Skip to main content

Broad Institute, Dana-Farber Launch Patient-Driven Prostate Cancer Project

NEW YORK (GenomeWeb) – The Broad Institute and the Dana-Farber Cancer Institute announced today that they have launched an internet-based initiative to encourage prostate cancer patients to share their medical data to help advance research into the disease.

Called the Metastatic Prostate Cancer (MPC) Project, the program allows prostate cancer patients to fill out a demographic and medical history survey on its website. Patients will then be sent a saliva-collection kit — and in some cases a blood biopsy kit, as well — to provide MPC researchers with samples for DNA sequencing. The patient and tumor DNA data will be integrated and de-identified, and then made available to researchers worldwide via a web portal.

"To answer many important questions about metastatic prostate cancer, we need to engage patients as partners," Eliezer Van Allen, a Broad associate member and Dana-Farber oncologist, said in a statement. "Together with patients, we want to create a research program that can fuel new discoveries, reveal why patients respond differently to treatments, and uncover new genetic targets so that we can help current and future generations of men."

The MPC is based on two similar efforts by Broad and Dana-Farber: the Angiosarcoma Project, which has almost 300 participants, and the Metastatic Breast Cancer (MBC) Project, which includes more than 4,300 participants and released its first genomic and phenotypic data set late last year.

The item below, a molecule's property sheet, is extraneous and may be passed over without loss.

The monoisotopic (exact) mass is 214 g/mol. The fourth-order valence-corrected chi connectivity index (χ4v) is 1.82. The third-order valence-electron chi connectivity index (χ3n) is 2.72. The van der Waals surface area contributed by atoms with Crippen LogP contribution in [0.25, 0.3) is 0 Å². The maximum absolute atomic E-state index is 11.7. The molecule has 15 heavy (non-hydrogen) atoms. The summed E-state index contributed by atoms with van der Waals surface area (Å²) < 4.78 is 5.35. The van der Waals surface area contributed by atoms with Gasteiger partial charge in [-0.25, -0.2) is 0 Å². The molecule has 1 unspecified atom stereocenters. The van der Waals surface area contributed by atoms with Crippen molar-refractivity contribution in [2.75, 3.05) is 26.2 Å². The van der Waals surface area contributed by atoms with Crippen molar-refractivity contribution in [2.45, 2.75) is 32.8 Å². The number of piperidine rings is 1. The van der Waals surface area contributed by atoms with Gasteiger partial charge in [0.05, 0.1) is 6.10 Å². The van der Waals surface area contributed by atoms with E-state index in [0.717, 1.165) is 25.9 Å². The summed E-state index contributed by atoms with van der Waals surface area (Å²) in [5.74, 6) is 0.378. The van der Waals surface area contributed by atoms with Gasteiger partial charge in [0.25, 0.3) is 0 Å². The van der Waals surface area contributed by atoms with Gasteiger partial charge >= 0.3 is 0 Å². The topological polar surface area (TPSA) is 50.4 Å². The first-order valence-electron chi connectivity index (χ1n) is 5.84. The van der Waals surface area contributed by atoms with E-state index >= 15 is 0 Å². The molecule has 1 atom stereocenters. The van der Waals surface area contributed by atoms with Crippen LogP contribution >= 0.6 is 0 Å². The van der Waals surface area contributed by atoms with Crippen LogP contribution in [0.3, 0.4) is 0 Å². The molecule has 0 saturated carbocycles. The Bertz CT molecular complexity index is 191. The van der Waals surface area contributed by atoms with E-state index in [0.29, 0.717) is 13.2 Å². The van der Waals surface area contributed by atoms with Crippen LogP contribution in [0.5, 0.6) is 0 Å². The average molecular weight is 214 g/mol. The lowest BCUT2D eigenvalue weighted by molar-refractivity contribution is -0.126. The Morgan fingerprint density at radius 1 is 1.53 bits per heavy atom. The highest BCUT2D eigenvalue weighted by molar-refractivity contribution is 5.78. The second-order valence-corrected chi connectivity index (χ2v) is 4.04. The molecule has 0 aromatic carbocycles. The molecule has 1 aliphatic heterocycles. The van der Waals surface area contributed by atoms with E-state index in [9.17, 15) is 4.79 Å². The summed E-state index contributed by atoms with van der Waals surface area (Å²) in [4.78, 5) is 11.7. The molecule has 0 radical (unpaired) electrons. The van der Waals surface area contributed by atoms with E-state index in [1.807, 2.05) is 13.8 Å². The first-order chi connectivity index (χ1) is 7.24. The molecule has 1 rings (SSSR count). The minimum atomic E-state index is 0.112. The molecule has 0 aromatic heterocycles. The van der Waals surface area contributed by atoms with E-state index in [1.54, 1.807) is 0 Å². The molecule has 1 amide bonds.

"We come into this project with a track record," Van Allen added. "We can point men with advanced prostate cancer to the exciting work that's being done with patients in these other programs to underscore the power of this partnership."

The Scan

Call to Look Again

More than a dozen researchers penned a letter in Science saying a previous investigation into the origin of SARS-CoV-2 did not give theories equal consideration.

Not Always Trusted

In a new poll, slightly more than half of US adults have a great deal or quite a lot of trust in the Centers for Disease Control and Prevention, the Hill reports.

Identified Decades Later

A genetic genealogy approach has identified "Christy Crystal Creek," the New York Times reports.

Science Papers Report on Splicing Enhancer, Point of Care Test for Sexual Transmitted Disease

In Science this week: a novel RNA structural element that acts as a splicing enhancer, and more.